Thanks, Judy, for chiming in here, too - another perspective on Summerkeys just makes it sound all that much better.

Cathy


IIRC, you can sign up for shorter practice "chunks." I signed up for 3 hours because I love the thought of being able to practice that long. I wish I could at home, but it's nearly impossible.
_________________________


"People may say I can't sing, but no one can ever say I didn't sing."

-- Florence Foster Jenkins

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#2112303 - 07/03/13 04:33 PM Re: My Summerkeys 2013 Report [Re: Sam S]
torquenale Offline
Full Member

Registered: 12/29/12
Posts: 350
Loc: Italy
Thank you for your reports! It seems like a nice experience, and I don't know if here in Italy there is something comparable, where even beginners are welcome.
Both my my children are at a music camp these week, I envy them and you!!
_________________________



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#2112304 - 07/03/13 04:34 PM Re: My Summerkeys 2013 Report [Re: torquenale]
casinitaly Offline


Gold Supporter until March 1 2014


Registered: 03/01/10
Posts: 5259
Loc: Italy
Originally Posted By: torquenale
Thank you for your reports! It seems like a nice experience, and I don't know if here in Italy there is something comparable, where even beginners are welcome.
Both my my children are at a music camp these week, I envy them and you!!


I don't know of anything like this here for adults either. It would be wonderful !
_________________________
XVIII-XXXV
Everything's too hard until you make it easy. Follow your teacher's instructions and practice wisely/much, and you'll soon wonder how you ever found it hard ;)-BobPickle
Performance anxiety: make it part of your daily routine and deal with it...Cope! zrtf90

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#2112349 - 07/03/13 06:14 PM Re: My Summerkeys 2013 Report [Re: Sam S]
FarmGirl Offline

Silver Supporter until Jan 02 2013


Registered: 09/14/10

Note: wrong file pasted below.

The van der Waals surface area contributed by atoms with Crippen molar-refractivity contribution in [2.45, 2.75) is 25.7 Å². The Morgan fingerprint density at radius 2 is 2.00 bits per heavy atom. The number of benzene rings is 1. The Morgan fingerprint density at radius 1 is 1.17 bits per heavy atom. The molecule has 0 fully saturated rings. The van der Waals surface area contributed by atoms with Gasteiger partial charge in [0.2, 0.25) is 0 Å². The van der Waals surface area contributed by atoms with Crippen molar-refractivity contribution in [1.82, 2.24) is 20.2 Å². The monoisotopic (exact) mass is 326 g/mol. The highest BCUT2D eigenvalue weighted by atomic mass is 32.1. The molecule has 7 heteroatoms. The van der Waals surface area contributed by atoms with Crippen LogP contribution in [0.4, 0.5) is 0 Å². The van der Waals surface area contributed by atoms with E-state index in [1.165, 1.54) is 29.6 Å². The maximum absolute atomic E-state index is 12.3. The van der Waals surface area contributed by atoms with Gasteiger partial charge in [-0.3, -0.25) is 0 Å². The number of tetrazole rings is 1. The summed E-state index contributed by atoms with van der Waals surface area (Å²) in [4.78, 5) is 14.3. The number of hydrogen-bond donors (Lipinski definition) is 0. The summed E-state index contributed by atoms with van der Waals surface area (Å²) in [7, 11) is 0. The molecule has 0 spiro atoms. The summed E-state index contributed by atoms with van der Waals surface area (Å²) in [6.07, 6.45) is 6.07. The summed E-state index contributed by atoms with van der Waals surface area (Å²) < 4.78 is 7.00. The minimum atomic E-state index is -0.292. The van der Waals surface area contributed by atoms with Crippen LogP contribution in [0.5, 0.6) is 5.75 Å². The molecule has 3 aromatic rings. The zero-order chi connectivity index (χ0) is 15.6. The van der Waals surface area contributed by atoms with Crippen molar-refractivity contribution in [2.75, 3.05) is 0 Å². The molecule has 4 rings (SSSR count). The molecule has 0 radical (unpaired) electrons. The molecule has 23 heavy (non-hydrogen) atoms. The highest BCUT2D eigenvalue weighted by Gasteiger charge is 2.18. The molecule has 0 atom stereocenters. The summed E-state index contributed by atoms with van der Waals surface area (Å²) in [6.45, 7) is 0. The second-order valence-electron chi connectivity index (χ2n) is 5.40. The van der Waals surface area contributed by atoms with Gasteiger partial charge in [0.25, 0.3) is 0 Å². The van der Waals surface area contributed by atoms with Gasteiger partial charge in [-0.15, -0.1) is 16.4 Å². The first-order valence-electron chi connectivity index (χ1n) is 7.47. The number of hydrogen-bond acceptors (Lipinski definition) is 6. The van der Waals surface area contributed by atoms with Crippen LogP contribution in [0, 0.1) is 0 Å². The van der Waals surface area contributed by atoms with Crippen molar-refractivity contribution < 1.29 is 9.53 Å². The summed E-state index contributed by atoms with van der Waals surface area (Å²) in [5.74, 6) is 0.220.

Posts: 2026
Loc: Scottsdale, AZ
I haven't read the thread yet. I will. I have been busy with fire extinguishing. I mean I was out a week and just got back on last Saturday. Sounds like everyone is having great time at SummerKeys. I cannot wait for mine.
_________________________
Solo - Rachmaninoff Elegie Op 3 #1, Schumann Op 12 Warum and Grillen and Mozart K 475 Fantasy C minor
Collaboration - Concerto in C for Oboe and orchestra attributed to Haydn edited by Evelyn Rosewell


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#2112656 - 07/04/13 07:04 AM Re: My Summerkeys 2013 Report [Re: Sam S]
WiseBuff Offline
500 Post Club Member

Registered: 08/03/05
Posts: 812
Loc: Brighton Colorado
Wednesday came quickly because I couldn't sleep well and by 9AM I wanted to play piano (my schedule said 11:00). I found the Yamaha grand in the shed was open and sat down to work on the Gm scale for John. No sunshine yet; just the sounds of some beautiful music from the next room. The scale cannot go fast until and unless the thumb comes under the 2nd finger immediately as you play the 2nd finger. By slowing way down I could see that my thumb isn't coming under until the 3rd finger plays. We have some work to do to retrain my lazy thumb. The opening notes of the Mozart are clues to the relaxation issue. Half note octave chord; half note octave chord; half note octave chord; followed by staccato notes. Must move INTO the keys and then relax. Hmmmm. Multiple trys leave me frustrated. I closed my eyes and imagine the waves coming INTO the shore and then receding. Press; relax. That's better and I can feel it throughout my body. The two hours were evanescent...just gone before I knew it but I'd worked on Grieg; Debussy and a lot on Mozart. Time for group class in the Summer Street kitchen. Richard played a 21st century kind of dissonant piece for us and he is very talented. When asked my reaction I had to admit that I don't "understand" that genre of music and it doesn't connect well with my brain. That led to a fascinating dissection of the genre and specific piece of music which opened the listening experience for me. We learned finger stretching exercises to do before we start playing and listened to Bernito play his Sater piece...no time signature to the piece which led to another interesting discussion. Now time to go to the church parsonage for practice up the hill up the hill. The door is locked so I recheck my schedule and yup I'm in the right place at the right time but locked door. I start down the hill down the hill to the office and realize I'm starving and fortunately Jim is at the house. Choice here: play piano or eat lunch with husband. The fish sandwich was excellent and I felt much more ready to play again. There are no lunch breaks built in so sometimes one must make the priority decision. Jim and I found the back door to the parsonage open and I set up to play on a Mason Hamlin with lovely sound. John arrived an hour later (moving teachers rather than students is the procedure here) and listened to my progress on Mozart. LOVE the encouraging style here with small manageable steps to noticeable improvements. I move my fingers too far off the keys...we're talking small differences here but huge improvement when I capture what he means. I depress the keys crisply but don't release quickly so I must figure that out and I think it's related to tension. On Friday I'll play this allegro piece slowly to capture the articulation we're practicing. The last hour of practice was spent slowly reinforcing what John and I worked on.